Executive Director of Exploit No More Jarrett Luckett said although it is the majority, it is not only children with lives of abuse that fall victim to human trafficking. Children from all walks of life can become targets.

“Parents not giving a lot of attention to their kids because they’re working all the time, pressure to get good grades and be extremely successful in life, pressure with sports and so forth,” Luckett said. “With that brings about a whole different set of vulnerabilities where kids in that kind of context are starting to look for escapes.”

Sennholz said that thinking that only children from dysfunctional families in big cities are the only type of victims is a dangerous thought to have.

“People have this naive thought that, ‘I know it’s happening in the big cities,” Sennholz said. “They don’t think about the small towns that the girls are being recruited from or running from. That is one of the biggest myths that we are trying to dispel that yes, they are coming from these tiny little town and they are graduating from high school, some of them. They are girls that you would say, ‘Well I can’t believe she would fall victim to that.’ A lot of people think it’s just the runaway, throwaway kids but it’s not. We’re seeing other children being recruited from seemingly normal families. We’re seeing them being recruited more through social media.”

To put into context how different the situations are for children that become victims, Sennholz gave a real life account of a seemingly normal family that had this happen to them.

“We have a family that we worked with in 2011,” Sennholz said. “Mom was a school nurse and dad was an FBI agent. He was a counterterrorism agent so he was traveling a lot out of the country. He wasn’t home a whole lot. Their daughter ended up being trafficked while she was in high school. Right under their nose. I would say that most people would say that was a seemingly normal family. If it can happen to them it can happen to any family.”

Bringing in an estimated $150,000-$200,000 per child each year, Sennholz said traffickers know how to prey on the vulnerabilities of potential victims and exploit those vulnerabilities.

During her presentations, Sennholz will often times share a passage from the book “Pimpology: The 48 Laws of the Game” written by pimp Ken Ivy to showcase his tactics to aspiring pimps.

“Most prostitutes have low self-esteem for a reason,” the passage reads. “A pimp looks for that weakness… Then he uses those weaknesses to his advantage. Weakness is the best trait a person can find in someone they want to control. If you can’t find a weakness, you have to create one. You have to tear someone’s ego down to nothing before they will start looking to you for salvation. If a prostitute refuses, smack her and let her know you’re disappointed in her. Once you’re done humiliating her she will eventually come around to the idea. You just got to keep at it and eventually they will break.”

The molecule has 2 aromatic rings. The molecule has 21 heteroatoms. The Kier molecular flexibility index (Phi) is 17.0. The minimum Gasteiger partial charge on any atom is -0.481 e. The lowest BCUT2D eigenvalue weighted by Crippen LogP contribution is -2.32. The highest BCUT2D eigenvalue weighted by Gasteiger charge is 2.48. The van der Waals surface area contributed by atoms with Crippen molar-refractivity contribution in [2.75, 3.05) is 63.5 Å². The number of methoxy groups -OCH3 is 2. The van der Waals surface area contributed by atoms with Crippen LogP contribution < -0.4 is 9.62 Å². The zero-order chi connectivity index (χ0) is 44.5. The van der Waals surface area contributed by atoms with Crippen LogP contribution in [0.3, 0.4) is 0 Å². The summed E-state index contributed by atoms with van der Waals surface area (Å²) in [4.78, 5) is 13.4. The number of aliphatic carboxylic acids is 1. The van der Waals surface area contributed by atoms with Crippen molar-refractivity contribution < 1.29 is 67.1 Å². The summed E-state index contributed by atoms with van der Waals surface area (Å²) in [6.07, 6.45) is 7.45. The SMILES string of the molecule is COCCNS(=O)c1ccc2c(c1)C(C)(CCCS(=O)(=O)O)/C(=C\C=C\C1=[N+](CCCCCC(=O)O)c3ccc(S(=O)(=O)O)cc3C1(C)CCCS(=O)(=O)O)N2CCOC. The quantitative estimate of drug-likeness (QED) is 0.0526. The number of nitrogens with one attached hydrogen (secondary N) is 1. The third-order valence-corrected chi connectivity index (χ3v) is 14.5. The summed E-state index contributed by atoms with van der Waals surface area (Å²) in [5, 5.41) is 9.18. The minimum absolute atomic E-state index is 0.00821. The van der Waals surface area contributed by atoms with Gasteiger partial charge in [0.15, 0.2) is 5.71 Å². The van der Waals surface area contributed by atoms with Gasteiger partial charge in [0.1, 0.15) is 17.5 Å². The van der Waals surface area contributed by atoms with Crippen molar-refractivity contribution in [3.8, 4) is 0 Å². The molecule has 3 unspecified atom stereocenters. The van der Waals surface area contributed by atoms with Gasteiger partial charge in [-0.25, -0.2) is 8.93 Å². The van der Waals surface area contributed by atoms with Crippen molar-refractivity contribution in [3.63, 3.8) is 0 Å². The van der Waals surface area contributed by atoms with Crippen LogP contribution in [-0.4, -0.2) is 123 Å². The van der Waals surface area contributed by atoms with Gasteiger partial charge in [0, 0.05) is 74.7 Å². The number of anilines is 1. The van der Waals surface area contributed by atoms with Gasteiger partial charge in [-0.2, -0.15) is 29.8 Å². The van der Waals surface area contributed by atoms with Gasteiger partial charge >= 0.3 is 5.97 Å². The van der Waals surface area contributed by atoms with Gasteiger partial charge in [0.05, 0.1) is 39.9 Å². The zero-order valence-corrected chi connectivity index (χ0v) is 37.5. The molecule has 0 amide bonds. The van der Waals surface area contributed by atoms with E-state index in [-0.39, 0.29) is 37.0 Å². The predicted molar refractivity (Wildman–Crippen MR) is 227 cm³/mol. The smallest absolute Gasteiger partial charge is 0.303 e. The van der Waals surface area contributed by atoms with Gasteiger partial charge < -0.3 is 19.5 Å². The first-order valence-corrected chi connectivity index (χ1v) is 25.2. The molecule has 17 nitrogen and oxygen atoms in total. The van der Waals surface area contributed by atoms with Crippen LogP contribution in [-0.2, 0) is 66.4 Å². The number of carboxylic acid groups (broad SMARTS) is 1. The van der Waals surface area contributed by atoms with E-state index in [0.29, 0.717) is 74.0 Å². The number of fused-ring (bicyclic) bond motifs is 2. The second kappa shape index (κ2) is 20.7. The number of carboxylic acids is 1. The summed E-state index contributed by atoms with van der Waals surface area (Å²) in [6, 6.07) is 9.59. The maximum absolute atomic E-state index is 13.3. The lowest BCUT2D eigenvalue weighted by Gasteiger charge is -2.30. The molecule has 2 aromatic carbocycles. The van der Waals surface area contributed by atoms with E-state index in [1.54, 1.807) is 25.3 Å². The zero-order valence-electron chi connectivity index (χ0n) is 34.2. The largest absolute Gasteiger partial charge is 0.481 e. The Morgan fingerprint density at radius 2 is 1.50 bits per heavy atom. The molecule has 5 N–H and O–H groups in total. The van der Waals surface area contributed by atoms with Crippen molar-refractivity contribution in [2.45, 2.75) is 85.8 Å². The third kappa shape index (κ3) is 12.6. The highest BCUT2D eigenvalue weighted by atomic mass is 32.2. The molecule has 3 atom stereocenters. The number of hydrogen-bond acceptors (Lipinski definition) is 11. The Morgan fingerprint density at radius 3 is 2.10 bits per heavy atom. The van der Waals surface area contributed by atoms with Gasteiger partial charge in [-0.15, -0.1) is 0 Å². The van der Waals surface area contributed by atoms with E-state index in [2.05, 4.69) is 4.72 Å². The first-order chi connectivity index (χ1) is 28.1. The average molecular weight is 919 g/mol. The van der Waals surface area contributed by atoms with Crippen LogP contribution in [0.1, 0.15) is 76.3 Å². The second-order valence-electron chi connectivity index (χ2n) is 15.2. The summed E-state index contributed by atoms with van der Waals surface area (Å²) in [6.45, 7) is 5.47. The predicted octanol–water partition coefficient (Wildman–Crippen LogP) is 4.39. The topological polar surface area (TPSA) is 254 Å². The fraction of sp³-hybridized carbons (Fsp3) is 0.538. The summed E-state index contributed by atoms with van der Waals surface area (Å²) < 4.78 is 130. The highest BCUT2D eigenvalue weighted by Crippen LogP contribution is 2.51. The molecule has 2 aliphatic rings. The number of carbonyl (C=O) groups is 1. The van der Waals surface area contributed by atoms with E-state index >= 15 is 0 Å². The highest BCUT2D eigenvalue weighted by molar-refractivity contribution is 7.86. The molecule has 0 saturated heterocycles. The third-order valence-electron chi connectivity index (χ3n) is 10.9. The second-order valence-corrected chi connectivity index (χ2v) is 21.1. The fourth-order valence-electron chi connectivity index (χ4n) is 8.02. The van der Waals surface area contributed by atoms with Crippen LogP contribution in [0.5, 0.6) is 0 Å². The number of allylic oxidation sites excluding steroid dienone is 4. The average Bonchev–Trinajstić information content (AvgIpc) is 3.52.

Damascus Road officials realize the psychological toll on victims being trafficked, which is why they offer in-prison victim advocate services. Posters are located in the Winnebago County Prison that are geared toward catching the attention of victims who can then request to see a Damascus Road victim advocate.

Kelly Olson is one of the Damascus Road volunteers that does victim advocate work. She said the mental damage that the victims receive from their time being trafficked by their pimp varies, but is very real.

“As you unpeel a lot of the layers of a human trafficking victim sometimes there’s relief and understanding, sometimes there’s shame and embarrassment because what they have had to do,” Olson said. “We are dealing with a lot of trauma. Complex trauma. In a lot of cases there’s a trauma bond similar to Stockholm syndrome that we see with their traffickers. Sometimes their traffickers are their spouses, or a parent, or a boyfriend. They have a really complex bond with them and can’t see it for the reality of what it is. So you have to work to help them realize it themselves.”

Smith said there is often a negative connotation when it comes to arresting a prostitute in stings. However, often times being arrested is the best thing that can happen to them.

“People think we just lock people up, well we do lock people up, but when we arrest folks we’re not just arresting them because they violated the law,” Smith said. “Many times we have the opportunity to get them the help that they need. We place them in a process where the D.A. can do diversion on them and get them counseling and get them the help that they need. Just because we take somebody into custody doesn’t mean they are going to prison. That is not the case. It’s the gateway to get them help.”

Sennholz said one of the most common myths she hears about human trafficking is that the victims being trafficked want to be there and they want to have the live that they have.